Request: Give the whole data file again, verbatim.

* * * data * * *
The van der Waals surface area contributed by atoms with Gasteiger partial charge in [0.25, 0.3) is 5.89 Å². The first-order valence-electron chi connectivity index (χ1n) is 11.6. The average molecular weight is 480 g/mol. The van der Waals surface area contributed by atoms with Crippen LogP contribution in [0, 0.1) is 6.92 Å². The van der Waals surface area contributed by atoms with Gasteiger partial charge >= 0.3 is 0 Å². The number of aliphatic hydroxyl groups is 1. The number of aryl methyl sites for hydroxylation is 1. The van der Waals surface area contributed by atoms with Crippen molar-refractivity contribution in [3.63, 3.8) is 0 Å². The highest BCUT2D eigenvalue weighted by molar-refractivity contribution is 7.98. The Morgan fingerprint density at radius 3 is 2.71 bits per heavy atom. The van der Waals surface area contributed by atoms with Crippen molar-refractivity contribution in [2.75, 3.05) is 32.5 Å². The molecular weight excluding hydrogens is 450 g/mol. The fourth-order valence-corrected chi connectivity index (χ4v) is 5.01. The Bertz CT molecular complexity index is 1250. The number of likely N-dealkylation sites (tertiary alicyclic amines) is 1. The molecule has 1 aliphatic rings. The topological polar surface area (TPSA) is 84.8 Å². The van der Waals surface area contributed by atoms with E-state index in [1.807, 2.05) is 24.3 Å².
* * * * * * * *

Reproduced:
The van der Waals surface area contributed by atoms with Gasteiger partial charge in [0.25, 0.3) is 5.89 Å². The first-order valence-electron chi connectivity index (χ1n) is 11.6. The average molecular weight is 480 g/mol. The van der Waals surface area contributed by atoms with Crippen LogP contribution in [0, 0.1) is 6.92 Å². The van der Waals surface area contributed by atoms with Gasteiger partial charge >= 0.3 is 0 Å². The number of aliphatic hydroxyl groups is 1. The number of aryl methyl sites for hydroxylation is 1. The van der Waals surface area contributed by atoms with Crippen molar-refractivity contribution in [3.63, 3.8) is 0 Å². The highest BCUT2D eigenvalue weighted by molar-refractivity contribution is 7.98. The Morgan fingerprint density at radius 3 is 2.71 bits per heavy atom. The van der Waals surface area contributed by atoms with Crippen molar-refractivity contribution in [2.75, 3.05) is 32.5 Å². The molecular weight excluding hydrogens is 450 g/mol. The fourth-order valence-corrected chi connectivity index (χ4v) is 5.01. The Bertz CT molecular complexity index is 1250. The number of likely N-dealkylation sites (tertiary alicyclic amines) is 1. The molecule has 1 aliphatic rings. The topological polar surface area (TPSA) is 84.8 Å². The van der Waals surface area contributed by atoms with E-state index in [1.807, 2.05) is 24.3 Å².